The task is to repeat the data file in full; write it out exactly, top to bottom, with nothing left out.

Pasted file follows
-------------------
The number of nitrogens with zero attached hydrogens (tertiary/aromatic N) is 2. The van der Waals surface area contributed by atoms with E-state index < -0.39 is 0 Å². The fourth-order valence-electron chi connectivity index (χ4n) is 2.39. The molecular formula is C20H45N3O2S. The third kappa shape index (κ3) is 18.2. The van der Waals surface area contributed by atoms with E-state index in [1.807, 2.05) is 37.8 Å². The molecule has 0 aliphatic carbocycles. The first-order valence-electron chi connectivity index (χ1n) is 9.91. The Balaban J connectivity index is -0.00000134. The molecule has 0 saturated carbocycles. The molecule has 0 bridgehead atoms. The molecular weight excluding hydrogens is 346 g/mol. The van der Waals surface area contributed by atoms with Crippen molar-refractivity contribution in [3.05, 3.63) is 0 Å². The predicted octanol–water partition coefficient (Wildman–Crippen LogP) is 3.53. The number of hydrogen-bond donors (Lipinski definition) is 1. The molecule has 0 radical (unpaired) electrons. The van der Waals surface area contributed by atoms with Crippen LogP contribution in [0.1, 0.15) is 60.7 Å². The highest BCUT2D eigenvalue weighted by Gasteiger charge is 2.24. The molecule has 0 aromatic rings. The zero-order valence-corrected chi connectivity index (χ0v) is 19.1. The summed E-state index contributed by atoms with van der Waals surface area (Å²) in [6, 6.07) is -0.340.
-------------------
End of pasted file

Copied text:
The number of nitrogens with zero attached hydrogens (tertiary/aromatic N) is 2. The van der Waals surface area contributed by atoms with E-state index < -0.39 is 0 Å². The fourth-order valence-electron chi connectivity index (χ4n) is 2.39. The molecular formula is C20H45N3O2S. The third kappa shape index (κ3) is 18.2. The van der Waals surface area contributed by atoms with E-state index in [1.807, 2.05) is 37.8 Å². The molecule has 0 aliphatic carbocycles. The first-order valence-electron chi connectivity index (χ1n) is 9.91. The Balaban J connectivity index is -0.00000134. The molecule has 0 saturated carbocycles. The molecule has 0 bridgehead atoms. The molecular weight excluding hydrogens is 346 g/mol. The van der Waals surface area contributed by atoms with Crippen molar-refractivity contribution in [3.05, 3.63) is 0 Å². The predicted octanol–water partition coefficient (Wildman–Crippen LogP) is 3.53. The number of hydrogen-bond donors (Lipinski definition) is 1. The molecule has 0 radical (unpaired) electrons. The van der Waals surface area contributed by atoms with Crippen LogP contribution in [0.1, 0.15) is 60.7 Å². The highest BCUT2D eigenvalue weighted by Gasteiger charge is 2.24. The molecule has 0 aromatic rings. The zero-order valence-corrected chi connectivity index (χ0v) is 19.1. The summed E-state index contributed by atoms with van der Waals surface area (Å²) in [6, 6.07) is -0.340.